Where the risk assessment indicates a very low likelihood of any aerosol, airborne particle or vapour being liberated a CDSC may not be required. Examples of where a CDSC is not required include; subcutaneous injections into human patients, subcutaneous injections into animals. 

All areas where cytotoxic compounds and related waste are in use must be clearly labelled and exclusively used for this purpose. Laboratory benches, CDSC and preparation rooms must not be used for any other purpose. Laboratory managers should consider using purple signage and placarding to be consistent with waste branding.

Where cytotoxic drugs are being manufactured or manipulated for use in humans, the CDSC must be located in a controlled environment complying with the relevant national regulatory authority Good Manufacturing Practice (GMP) requirements.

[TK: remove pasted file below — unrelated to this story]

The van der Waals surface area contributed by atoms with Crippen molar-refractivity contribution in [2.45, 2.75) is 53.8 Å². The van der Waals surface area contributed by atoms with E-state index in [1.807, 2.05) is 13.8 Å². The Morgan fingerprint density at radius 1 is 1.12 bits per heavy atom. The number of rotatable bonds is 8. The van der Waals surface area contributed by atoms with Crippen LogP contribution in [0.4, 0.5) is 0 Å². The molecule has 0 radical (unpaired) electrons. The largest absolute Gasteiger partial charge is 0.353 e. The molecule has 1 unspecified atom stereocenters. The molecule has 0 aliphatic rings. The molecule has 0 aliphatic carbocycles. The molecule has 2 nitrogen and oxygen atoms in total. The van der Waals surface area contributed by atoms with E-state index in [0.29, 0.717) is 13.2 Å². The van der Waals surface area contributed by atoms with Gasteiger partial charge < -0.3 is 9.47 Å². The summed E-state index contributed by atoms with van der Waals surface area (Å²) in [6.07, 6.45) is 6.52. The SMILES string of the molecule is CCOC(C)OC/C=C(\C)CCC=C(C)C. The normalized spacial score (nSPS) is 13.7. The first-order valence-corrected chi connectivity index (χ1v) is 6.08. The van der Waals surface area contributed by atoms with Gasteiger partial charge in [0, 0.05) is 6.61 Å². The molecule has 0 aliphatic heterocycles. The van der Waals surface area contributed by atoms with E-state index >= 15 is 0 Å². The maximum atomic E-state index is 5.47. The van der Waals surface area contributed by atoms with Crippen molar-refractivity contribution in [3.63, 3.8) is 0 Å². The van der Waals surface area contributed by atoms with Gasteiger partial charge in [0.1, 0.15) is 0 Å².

5.4 Risk Assessment

The University Risk Management Database must be used to construct a risk assessment for cytotoxic compounds used in procedures carried out at UQ. The SDS associated with each chemical will have information which can be referred to in the risk assessment process.  After a Risk Assessment has been carried out and if health monitoring is warranted, contact the Occupational Health Nurse Advisor.

Risk assessment must include

  • The chronic carcinogenic, mutagenic and teratogenic effects.
  • The allergenic and sensitisation properties.
  • The potential routes of exposure.
  • The duration of exposure.
  • The quantities and concentrations handled in the specific process.
  • Category of spills likely to occur (dependent on procedure, chemical type, quantity and location of the spill).
  • Personal Protective Equipment appropriate to the chemical in use and the SOP.

5.5 Standard Operating Procedures